Getting Started with LEMP: Installing Nginx, MySQL, PHP on Ubuntu 18.04 (Part 3 of 3)

Welcome to the final installment of this 3 part guide! In the previous section, we went over how to configure server blocks, move our test pages into the proper directories, creating symbolic links, and editing our host file.

In part 3, we will be installing MySQL and PHP, configuring security settings, and ensuring Nginx can serve PHP files. Let’s get started.

Installing MySQL

As we have in other installations, we should update the package list before installing MySQL. You can accomplish that with the command below:

$ sudo apt update && sudo apt install mysql-server -y

You can verify the installation by running sudo service mysql statusand you should see the following output:

Status of MySQL

Press qto quit out of the service status page.

Configuring Security Settings for MySQL

You can now run the command mysql_secure_installationand will be prompted to create a root password for MySQL. You will be asked to set up the Validate Password Plugin. This isn’t really necessary so we can skip this by choosing the “No” option.

After being prompted to choosing a secure password, you will be asked a series of questions. For this tutorial, we will be choosing “Yes” for each option.

Remove anonymous users? (Press y|Y for Yes, any other key for No) : y
Disallow root login remotely? (Press y|Y for Yes, any other key for No) : y
Remove test database and access to it? (Press y|Y for Yes, any other key for No) : y
Reload privilege tables now? (Press y|Y for Yes, any other key for No) : y 

To test your MySQL server installation run the following code to verify your version: sudo mysqladmin -p -u root version

A clean install of MySQL should result in this version page.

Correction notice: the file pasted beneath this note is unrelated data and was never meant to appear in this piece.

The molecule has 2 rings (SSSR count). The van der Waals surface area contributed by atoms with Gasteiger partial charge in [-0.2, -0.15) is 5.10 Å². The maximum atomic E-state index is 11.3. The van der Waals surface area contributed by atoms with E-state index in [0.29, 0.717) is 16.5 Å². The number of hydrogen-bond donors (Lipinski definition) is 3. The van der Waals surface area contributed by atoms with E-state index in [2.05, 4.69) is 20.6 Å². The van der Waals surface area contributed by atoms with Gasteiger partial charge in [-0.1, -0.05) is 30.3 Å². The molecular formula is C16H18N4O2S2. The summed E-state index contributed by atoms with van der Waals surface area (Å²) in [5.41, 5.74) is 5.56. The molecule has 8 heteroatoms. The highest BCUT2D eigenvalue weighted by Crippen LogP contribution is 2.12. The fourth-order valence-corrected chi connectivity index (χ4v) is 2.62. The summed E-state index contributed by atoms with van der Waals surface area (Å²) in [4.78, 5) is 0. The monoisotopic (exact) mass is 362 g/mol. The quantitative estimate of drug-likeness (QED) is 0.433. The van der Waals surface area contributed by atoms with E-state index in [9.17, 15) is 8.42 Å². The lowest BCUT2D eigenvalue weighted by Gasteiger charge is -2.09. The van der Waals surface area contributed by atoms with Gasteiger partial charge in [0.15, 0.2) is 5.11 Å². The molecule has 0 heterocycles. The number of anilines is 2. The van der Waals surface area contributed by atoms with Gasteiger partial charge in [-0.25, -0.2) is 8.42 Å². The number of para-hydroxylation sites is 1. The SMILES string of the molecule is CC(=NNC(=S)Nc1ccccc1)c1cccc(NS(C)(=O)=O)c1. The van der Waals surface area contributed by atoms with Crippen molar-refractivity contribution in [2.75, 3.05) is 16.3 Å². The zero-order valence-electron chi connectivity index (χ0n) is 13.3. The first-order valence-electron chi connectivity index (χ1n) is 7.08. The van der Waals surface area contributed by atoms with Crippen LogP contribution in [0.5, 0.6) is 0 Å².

You’ve now successfully installed and configured MySQL on your soon to be complete Ubuntu LEMP stack!

Installing PHP

Nginx needs some configuration and tuning before it can start processing PHP files. There’s an easy solution to this. We can install php-fpm.

Let’s begin by updating the package lists and installing php-fpmalso while installing php-mysqlso the MySQL database can communicate with PHP.

$ sudo apt update && sudo apt install php-fpm php-mysql -y

You can check to make sure PHP was installed correctly with the command: php --versionand seeing the following output:

$ php --version
PHP 7.2.7-0ubuntu0.18.04.2 (cli) (built: Jul  4 2018 16:55:24) ( NTS )
Copyright (c) 1997-2018 The PHP Group
Zend Engine v3.2.0, Copyright (c) 1998-2018 Zend Technologies
    with Zend OPcache v7.2.7-0ubuntu0.18.04.2, Copyright (c) 1999-2018, by Zend Technologies

Your version of PHP may vary pending on when you are going through this installation. In this version, I’ve downloaded and installed PHP version 7.2.7. 

Also, depending on the version of Nginx and PHP you are running, you may need to manually configure the location of the PHP socket that Nginx connects to. You can list the contents for the directory./var/run/php Run the following command and confirm the output.